Porto’s lack of continuity makes a conventional story feel a bit more unconventional, but it also leads to repetition.  I wondered during the film whether that repetition was a consequence of Yelchin’s death but it appears to have been an intentional narrative choice, since a little post-movie research shows that filming was complete before he died.  The fact that a few details were added, or the scene extended, helped explain the repetition but I still found it to be a distracting choice.

That distraction was a minor one, especially considering the great chemistry between Yelchin and Lucie Lucas that’s on display here.  The leads’ performances make Porto worth watching.  Yelchin and Lucas have a spark that makes the audience feel the allure and power of this very brief relationship, and that in turn makes us understand why they still reminisce about their short time together.  I am sure Lucas deserves as much credit for that as Yelchin, as she’s his equal on screen.  Still, it’s hard not to focus on Yelchin since this might be the last time we see him, and I am struck by how much I took his effortless performances for granted until he was gone.

Green Room

I think we can all agree that Jeremy Saulnier would make a terrible dinner party guest. He’s the writer-director of the most sadistic movies I’ve ever seen and I think someone needs to give him a houseplant and one of those sappy Hallmark cards with a nice beach scene on the front. Like, the man needs a hug only I wouldn’t recommend anyone get close enough to give him one. A man who makes movies this crazy has to be a little deranged, right?

Okay, I don’t really know a single thing about Saulnier, and judging by his IMDB profile pic, I’d say he’s a Mumford & Sons listening, Wholefoods shopping, Keds wearing dude like any other. Only he’s also a brilliant writer and director who just happens to like fucking with people.

I watched Blue Ruin all by my lonesome and survived. Green Room is even downloadmore of a trial. It’s about a not very successful punk band on a tour of tiny bars and rec rooms about to head home when they get one last gig that pays too well to ignore. They should have ignored it though because the neo-Nazis who show up to hear them play are a little more than they bargained for. Shit goes down, and it’s not just uncomfortable racist undertones, it’s more the literal tearing out of your throat variety.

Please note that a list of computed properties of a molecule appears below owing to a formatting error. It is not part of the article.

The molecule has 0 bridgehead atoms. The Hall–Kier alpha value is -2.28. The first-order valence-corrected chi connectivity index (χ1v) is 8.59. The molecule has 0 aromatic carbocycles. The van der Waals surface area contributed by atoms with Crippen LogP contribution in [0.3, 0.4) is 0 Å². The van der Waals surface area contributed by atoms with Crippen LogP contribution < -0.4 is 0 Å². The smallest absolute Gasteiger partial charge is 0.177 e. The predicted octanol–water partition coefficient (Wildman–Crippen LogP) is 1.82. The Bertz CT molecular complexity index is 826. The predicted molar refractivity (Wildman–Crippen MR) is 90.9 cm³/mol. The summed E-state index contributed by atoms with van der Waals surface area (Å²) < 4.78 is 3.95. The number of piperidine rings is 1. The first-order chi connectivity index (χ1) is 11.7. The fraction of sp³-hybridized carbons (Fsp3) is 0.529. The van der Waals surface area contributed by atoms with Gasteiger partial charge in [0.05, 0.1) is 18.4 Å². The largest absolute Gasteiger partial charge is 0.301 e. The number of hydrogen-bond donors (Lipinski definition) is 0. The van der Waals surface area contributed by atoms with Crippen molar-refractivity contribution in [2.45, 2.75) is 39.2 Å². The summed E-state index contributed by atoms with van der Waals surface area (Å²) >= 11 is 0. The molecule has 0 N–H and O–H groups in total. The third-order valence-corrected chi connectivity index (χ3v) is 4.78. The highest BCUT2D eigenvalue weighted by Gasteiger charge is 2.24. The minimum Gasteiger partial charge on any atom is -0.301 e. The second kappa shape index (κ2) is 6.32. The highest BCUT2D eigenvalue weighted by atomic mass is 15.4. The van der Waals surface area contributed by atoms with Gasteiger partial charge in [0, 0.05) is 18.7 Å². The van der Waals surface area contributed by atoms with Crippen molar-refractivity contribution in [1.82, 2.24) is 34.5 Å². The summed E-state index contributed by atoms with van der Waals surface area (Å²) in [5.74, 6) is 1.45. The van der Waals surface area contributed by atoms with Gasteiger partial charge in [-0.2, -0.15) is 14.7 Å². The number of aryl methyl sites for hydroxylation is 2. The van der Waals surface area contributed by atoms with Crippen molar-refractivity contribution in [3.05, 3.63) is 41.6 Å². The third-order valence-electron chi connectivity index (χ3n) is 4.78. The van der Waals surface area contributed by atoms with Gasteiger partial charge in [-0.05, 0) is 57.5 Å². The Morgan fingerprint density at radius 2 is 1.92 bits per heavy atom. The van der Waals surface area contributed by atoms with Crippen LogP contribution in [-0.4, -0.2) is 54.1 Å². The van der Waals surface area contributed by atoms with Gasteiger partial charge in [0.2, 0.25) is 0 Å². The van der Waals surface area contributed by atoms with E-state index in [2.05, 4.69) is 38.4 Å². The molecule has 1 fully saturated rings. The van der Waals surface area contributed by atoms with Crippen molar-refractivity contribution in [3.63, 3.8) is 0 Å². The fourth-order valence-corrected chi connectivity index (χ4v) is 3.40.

It’s a horror-thriller that doesn’t apologize for relishing the bloodiness of greenroom4the genre, but this one has the surprising addition of exceptional acting. I liked Blue Ruin for defying my expectations of the genre, and Green Room of guilty of the same, to some extent. It has a real plot and a set-up that won’t make you cringe in its obviousness or its thinness. When Saulnier’s name is attached to a film (this is his third – the perfect opportunity, and maybe his only opportunity to indulge and be indulged in such a gorefest) you’re pretty much guaranteed a nail-biter. There’s breathtaking cruelty around every corner, but I was even more surprised by the tiny flickers of humanity that sneak up on you.

Green Room is not an easy watch, but if you think you have the stomach for it, you should probably put Saulnier on your watch list.

 

Star Trek Beyond

vag96xveob5rjf34m2mqWe were treated tonight to a marathon of the new trilogy of Star Trek movies, including a screening of Star Trek Beyond. Seeing the first two reminded me how good Star Trek and Star Trek Into Darkness are, and seeing them all in a row made me all the more sure that Star Trek Beyond is my favourite of the three.

The most difficult part about the movie is how it reminds us that we’ve lost both Leonard Nimoy and Anton Yelchin from the Star Trek family. Nimoy was a larger part of the first two than I remembered, and his presence served as a nice reminder that there’s a whole alternate universe of adventures waiting to be rediscovered. He receives a nice tribute in this movie, which I was glad to see.